I started the car one morning and the belts screamed at me, and the engine raced. When I went to turn off the engine, it continued to run after the key was turned off. I turned the key back on, and tried to turn off again. Finally, the engine slowed and clumped down to a stop, and then smoke poured out from under the hood. An hour later, when I was brave enough to look inside with my husband, we saw the neutral line to the battery was melted entirely. Couldn’t see any broken/melted belts or anything else apparently wrong except that neutral cable. But the car has no electric connection now, nothing will turn on at all. Any suggestions? Do we think I need just a battery/cable replacement, or did I cook the entire computer, etc?
You definitly have more problems than just the cable. You must find out why the problem occured in the first place,probably needs a battery can’t say about the computer but I feel good that it will be ok (polarity was not reversed) I would say $400.00 to start.
Inspect the fusible links to begin with. After that, you might consider the possiblity of a starter motor hanging up; either due to a bad starter or an electrical fault such as a faulty ignition switch that is keeping the starter motor engaged.
I assume when you say your neutral lead burned up you mean the hot lead. While the wiring in your house has a AC neutral lead, vehicles only have a hot and ground lead from the battery. I’m not sure what caused this trouble unless the hot wire from the battery shorted to ground somehow. Unless something happened with the alternator the other things in the car should be ok.
I did wonder myself if it was technicaly correct to call any of the leads from the battery, neutral (my conclusion was that it was not correct but I answered as if one of the cables melted)In house wiring neutral is just that,neutral,what would be the OP’s reasoning to call any of the cables from the battery neutral? neither fit this label.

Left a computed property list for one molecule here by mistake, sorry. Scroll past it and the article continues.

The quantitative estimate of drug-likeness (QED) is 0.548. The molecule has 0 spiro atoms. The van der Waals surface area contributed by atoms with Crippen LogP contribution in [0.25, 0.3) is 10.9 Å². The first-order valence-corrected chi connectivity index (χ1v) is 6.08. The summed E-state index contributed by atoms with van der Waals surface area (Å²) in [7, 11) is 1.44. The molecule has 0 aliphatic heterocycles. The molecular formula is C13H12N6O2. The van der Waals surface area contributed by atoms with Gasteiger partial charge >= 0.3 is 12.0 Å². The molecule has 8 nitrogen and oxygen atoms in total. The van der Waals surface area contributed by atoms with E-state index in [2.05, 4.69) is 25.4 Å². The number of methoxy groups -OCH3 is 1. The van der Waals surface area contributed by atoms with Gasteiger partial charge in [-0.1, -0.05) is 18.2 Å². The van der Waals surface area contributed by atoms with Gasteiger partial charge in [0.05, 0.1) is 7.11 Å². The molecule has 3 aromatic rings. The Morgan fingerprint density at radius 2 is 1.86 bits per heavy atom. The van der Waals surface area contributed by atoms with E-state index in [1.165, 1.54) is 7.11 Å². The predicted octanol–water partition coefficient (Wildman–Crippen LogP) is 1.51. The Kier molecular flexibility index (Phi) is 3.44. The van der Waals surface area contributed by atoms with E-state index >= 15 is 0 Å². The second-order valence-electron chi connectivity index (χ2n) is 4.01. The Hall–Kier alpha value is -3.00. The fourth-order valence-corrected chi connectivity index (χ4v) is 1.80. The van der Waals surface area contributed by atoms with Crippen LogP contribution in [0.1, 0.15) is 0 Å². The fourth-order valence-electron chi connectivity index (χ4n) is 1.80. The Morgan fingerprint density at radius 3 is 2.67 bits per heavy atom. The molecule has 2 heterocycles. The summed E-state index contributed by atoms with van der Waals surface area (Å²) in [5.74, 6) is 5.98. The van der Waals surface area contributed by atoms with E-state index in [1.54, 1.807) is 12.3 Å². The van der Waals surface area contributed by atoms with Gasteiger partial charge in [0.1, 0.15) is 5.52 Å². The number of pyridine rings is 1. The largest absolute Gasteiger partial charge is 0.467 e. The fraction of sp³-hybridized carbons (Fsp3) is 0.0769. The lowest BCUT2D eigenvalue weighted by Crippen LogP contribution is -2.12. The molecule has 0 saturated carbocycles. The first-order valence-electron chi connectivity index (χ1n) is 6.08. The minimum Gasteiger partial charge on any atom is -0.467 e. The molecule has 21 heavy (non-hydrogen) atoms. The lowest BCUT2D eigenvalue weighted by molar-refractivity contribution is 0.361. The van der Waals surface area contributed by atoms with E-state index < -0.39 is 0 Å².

My conclusion about the melting was continuous high amp draw from a designed load not from a short,the continuing to run info lead me down this path. Does continue to run mean continue to crank? that what I thought.
Any bets that the OP was/is a house electrican?
Thanks to all you who have replied. I find your suggestions/analysis very helpful and instructive. I did in fact mean the ground lead, and just didn’t know the correct terminology. Sorry. I have little knowledge of auto engines, or house electrician either.
I am using all your suggestions to help me discuss this with a mechanic and make informed decisions about the next steps.
Again, thanks, and I’ll post what happens.
I’m glad to hear you find it helpful. All of us here try to provide good help to folks that ask for it.
So it was the ground lead that burned up. That seems real strange to me unless it was previously damaged somehow but even then it doesn’t seem it could cause the trouble you had. The only thing I can think of that may do that kind of thing is the positive battery post shorting to the hood. This would cause all the current to flow through the ground lead only. Did the hood get damaged at all or is there any signs of damage under the hood above the positive post?
Turns out that all they had to replace was the starter motor and the cables to the battery. We were very happy to hear that the ignition switch, battery and computer were all good.
Thanks to everyone for their input and help. I’ll definately be posting future questions about my cars here!!!